There are many accounts of the wild strawberry and strawberry bread by the settlers, as early as 1607, from the Europeans who arrived in Jamestown, Virginia. Reports were sent back to England stating that strawberries growing in the woods were "four times larger and much more exquisitely flavored" than the wild strawberries of England. Another account noted the berries were so abundant that "it was impossible to direct eh foot without dyeing it in the blood of this fruit." With all these accounts, it was easy to surmise that the fruit was plentiful and used in many dishes, savory and sweet. The 1643 account from the religious leader Roger Williams describes the sweet strawberry bread made by the Narragansett people in an area now called Rhode Island; "This berrie is the wonder of all the fruits growing naturally in these parts. In some parts where the natives have planted (strawberries), I have many times seen as many as would fill a good ship within a few miles compass. The Indians bruse them in a mortar and mix them with meale and make strawberry bread."

The strawberries became a staple for the colonists as well. They would use the berries to make jellies, preserves, and special butter. The fruit was also dried, pounded into a stiff paste, and then cut into bite-size pieces that could be chewed like candy. Accounts state that the colonists enjoyed the strawberry bread, which they recreated by using wheat flour instead of cornmeal. This inspired take on Indigenous strawberry bread would have been less dense, and eggs would have been added to the recipe at some point. Most books and articles I read all point to Indigenous strawberry bread as the original inspiration for strawberry shortcakes. Though I can see some comparisons between the two dishes, I believe this is either a partial origin or an overall happy exaggeration of the history. Indigenous strawberry bread was made with strawberries in the batter, while strawberry shortcakes separated the fruit from the cake.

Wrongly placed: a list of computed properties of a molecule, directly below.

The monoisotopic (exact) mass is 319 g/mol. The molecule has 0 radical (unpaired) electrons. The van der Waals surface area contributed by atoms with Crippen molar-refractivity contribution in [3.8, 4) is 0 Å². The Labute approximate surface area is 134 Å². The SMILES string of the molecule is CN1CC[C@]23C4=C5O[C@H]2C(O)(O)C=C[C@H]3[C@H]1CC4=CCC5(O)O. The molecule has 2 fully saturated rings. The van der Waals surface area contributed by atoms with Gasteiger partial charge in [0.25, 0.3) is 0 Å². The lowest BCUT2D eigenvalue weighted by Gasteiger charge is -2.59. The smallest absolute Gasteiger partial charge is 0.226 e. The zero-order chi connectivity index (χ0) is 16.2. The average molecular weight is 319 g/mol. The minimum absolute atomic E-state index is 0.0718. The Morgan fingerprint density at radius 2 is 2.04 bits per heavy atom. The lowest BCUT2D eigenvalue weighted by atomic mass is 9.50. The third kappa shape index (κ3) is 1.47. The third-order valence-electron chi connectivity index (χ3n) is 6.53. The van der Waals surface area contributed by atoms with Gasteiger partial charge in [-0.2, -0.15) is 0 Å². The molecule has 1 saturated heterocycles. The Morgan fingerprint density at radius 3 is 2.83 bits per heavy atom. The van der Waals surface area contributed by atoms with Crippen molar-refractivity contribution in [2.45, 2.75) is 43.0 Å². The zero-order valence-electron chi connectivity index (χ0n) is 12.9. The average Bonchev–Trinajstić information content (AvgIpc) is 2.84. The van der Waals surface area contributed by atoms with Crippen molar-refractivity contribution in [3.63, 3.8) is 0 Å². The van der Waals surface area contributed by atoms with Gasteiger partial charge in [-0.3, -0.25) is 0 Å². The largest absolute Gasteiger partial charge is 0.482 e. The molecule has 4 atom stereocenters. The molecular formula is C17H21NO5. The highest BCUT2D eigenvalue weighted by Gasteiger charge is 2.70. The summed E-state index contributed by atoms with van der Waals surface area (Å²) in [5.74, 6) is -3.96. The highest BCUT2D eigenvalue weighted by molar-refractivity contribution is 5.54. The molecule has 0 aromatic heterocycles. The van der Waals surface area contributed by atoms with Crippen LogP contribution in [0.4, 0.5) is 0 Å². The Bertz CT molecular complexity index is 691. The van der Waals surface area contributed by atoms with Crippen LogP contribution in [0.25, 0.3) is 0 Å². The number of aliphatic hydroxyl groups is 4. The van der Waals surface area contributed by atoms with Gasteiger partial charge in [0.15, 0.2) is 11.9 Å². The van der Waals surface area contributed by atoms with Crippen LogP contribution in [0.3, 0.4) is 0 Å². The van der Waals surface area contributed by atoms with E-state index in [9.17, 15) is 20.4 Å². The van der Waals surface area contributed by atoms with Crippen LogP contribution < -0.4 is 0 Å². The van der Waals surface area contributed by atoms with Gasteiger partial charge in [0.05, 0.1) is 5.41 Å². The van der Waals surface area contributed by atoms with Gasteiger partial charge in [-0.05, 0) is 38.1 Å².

Further, shortcakes were made in Europe long before the settlers left England. The earliest shortcake recipe dates to 1588 in the anonymous English cookbook, the Good Huswifes Handmaid for Cookerie in her Kitchen, the second printed English cookbook. The "short" in shortcake derives from a 15th-century term similar to "crumbly." This recipe was without the strawberry and icing (later whipped, sweet cream), but it was likely paired with fruits and meats.